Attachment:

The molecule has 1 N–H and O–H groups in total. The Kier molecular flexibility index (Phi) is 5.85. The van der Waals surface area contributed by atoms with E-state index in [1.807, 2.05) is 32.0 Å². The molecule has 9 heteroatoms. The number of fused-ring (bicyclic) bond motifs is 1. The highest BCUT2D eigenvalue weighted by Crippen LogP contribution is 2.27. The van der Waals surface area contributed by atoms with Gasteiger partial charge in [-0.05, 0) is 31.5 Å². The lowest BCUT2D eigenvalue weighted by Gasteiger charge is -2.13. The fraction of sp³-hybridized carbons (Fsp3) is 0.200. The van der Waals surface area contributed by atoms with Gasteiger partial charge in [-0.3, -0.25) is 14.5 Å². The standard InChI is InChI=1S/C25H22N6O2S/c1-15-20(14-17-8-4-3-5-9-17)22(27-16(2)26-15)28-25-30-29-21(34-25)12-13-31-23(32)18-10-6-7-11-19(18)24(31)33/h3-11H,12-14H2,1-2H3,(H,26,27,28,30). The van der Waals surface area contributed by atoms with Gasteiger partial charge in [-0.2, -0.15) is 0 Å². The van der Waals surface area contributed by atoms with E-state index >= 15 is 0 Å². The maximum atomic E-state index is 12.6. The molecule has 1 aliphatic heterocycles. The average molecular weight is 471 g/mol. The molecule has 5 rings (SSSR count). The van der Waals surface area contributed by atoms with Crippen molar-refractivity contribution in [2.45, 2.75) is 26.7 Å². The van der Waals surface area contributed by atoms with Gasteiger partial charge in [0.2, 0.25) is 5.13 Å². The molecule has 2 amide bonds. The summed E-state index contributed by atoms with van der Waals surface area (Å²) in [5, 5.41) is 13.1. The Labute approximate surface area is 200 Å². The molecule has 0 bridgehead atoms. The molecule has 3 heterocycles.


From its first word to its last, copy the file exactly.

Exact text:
The molecule has 1 N–H and O–H groups in total. The Kier molecular flexibility index (Phi) is 5.85. The van der Waals surface area contributed by atoms with E-state index in [1.807, 2.05) is 32.0 Å². The molecule has 9 heteroatoms. The number of fused-ring (bicyclic) bond motifs is 1. The highest BCUT2D eigenvalue weighted by Crippen LogP contribution is 2.27. The van der Waals surface area contributed by atoms with Gasteiger partial charge in [-0.05, 0) is 31.5 Å². The lowest BCUT2D eigenvalue weighted by Gasteiger charge is -2.13. The fraction of sp³-hybridized carbons (Fsp3) is 0.200. The van der Waals surface area contributed by atoms with Gasteiger partial charge in [-0.3, -0.25) is 14.5 Å². The standard InChI is InChI=1S/C25H22N6O2S/c1-15-20(14-17-8-4-3-5-9-17)22(27-16(2)26-15)28-25-30-29-21(34-25)12-13-31-23(32)18-10-6-7-11-19(18)24(31)33/h3-11H,12-14H2,1-2H3,(H,26,27,28,30). The van der Waals surface area contributed by atoms with Gasteiger partial charge in [-0.2, -0.15) is 0 Å². The van der Waals surface area contributed by atoms with E-state index >= 15 is 0 Å². The maximum atomic E-state index is 12.6. The molecule has 1 aliphatic heterocycles. The average molecular weight is 471 g/mol. The molecule has 5 rings (SSSR count). The van der Waals surface area contributed by atoms with Crippen molar-refractivity contribution in [2.45, 2.75) is 26.7 Å². The van der Waals surface area contributed by atoms with Gasteiger partial charge in [0.2, 0.25) is 5.13 Å². The molecule has 2 amide bonds. The summed E-state index contributed by atoms with van der Waals surface area (Å²) in [5, 5.41) is 13.1. The Labute approximate surface area is 200 Å². The molecule has 0 bridgehead atoms. The molecule has 3 heterocycles.